Anyone who’s owned a gaming console from the last few generations will tell you that machines are increasingly becoming set-top computers — equipped with USB ports, Bluetooth, removable hard drives, and their own online software repositories. But while this overlap theoretically offers significant benefits, such as For example, the ability to use your own USB controller instead of sticking with the system’s default settings hasn’t always been as accommodating of manufacturers.
Take the Xbox 360’s removable hard drive, for example. It was a standard 2.5-inch SATA drive in a fancy case, but as explained by [Eaton], Microsoft has made significant efforts to prevent the user from updating it themselves. Which wouldn’t have been such a big deal if the Redmond giant hadn’t put things at a huge premium; Even in 2005, $99 for 20GBs was a robbery.
An Xbox 360 hard drive
How did the drive lock work? Genuine Xbox drives had an RSA-signed “security sector” at sector 16 that contained information such as the drive’s serial number, firmware version, and model number. The RSA signature would prevent the fields stored in the security sector from being tampered with, and you couldn’t just copy that sector onto a blank drive because when the console compared the data to the data reported by the drive itself, they wouldn’t match.
Of course, hardworking hackers eventually found some workarounds. A DOS tool called HDDHackr has been created that allows you to insert any identifying information you want into Western Digital drives. All you had to do was grab a copy of a security sector from the shadier parts of the internet, forge the values it contained onto the drive using HDDHackr, and you were spot on. There’s reason to believe Microsoft might catch on to this – hundreds or thousands of Xbox consoles phoning into the mothership with identical drive serial numbers was certainly a red flag – but apparently nothing was ever done to stop it.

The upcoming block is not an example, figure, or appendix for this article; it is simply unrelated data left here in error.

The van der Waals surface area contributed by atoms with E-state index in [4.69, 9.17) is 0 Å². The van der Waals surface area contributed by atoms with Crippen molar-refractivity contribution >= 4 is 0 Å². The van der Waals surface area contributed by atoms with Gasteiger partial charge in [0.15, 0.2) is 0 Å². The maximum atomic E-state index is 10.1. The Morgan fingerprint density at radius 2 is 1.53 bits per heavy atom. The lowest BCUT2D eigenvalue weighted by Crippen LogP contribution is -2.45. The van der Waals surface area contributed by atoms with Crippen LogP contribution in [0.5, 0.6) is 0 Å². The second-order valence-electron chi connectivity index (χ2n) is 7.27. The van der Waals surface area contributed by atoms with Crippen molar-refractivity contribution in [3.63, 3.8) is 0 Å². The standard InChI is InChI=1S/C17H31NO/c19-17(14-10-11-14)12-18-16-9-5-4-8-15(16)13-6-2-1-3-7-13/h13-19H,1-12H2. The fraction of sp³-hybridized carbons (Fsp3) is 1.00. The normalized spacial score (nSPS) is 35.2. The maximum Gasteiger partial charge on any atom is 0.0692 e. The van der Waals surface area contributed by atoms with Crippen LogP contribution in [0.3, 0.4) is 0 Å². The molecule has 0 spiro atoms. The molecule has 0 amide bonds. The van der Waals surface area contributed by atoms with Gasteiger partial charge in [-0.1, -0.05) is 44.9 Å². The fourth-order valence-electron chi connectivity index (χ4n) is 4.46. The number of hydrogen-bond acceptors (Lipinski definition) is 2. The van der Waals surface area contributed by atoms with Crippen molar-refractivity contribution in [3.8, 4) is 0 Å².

Later, when it was possible to modify the console’s firmware with JTAG access, the RSA security sector check was removed, allowing you to use basically any drive you wanted. But this is where Microsoft seems to have drawn the line, as changing your console this way meant you could no longer sign into Xbox Live.
By changing the security sector data, you can spoof drive information.
As an interesting side effect of being able to modify the Security Sector, [Eton] Note that it is possible to replace the Microsoft logo with any image that is displayed on the console when checking the capacity of the drive. Why store a logo on the drive at all? He suspects that Microsoft may have planned to have third-party companies produce drives, in which case you would have seen their logo instead. It’s just a guess though, as Microsoft ended up being the only company producing drives for the 360.
These days, Sony lets you put your own M.2 SSD in the PS5, and even traditionally tech-averse Nintendo lets you store your games on generic SD cards. The situation hasn’t changed much for Microsoft, however, as their latest Series X console uses custom NVMe-based storage devices that only Seagate makes. However, they have taken a much more enlightened approach to allowing the user to run their own software on the console, which is certainly a step in the right direction.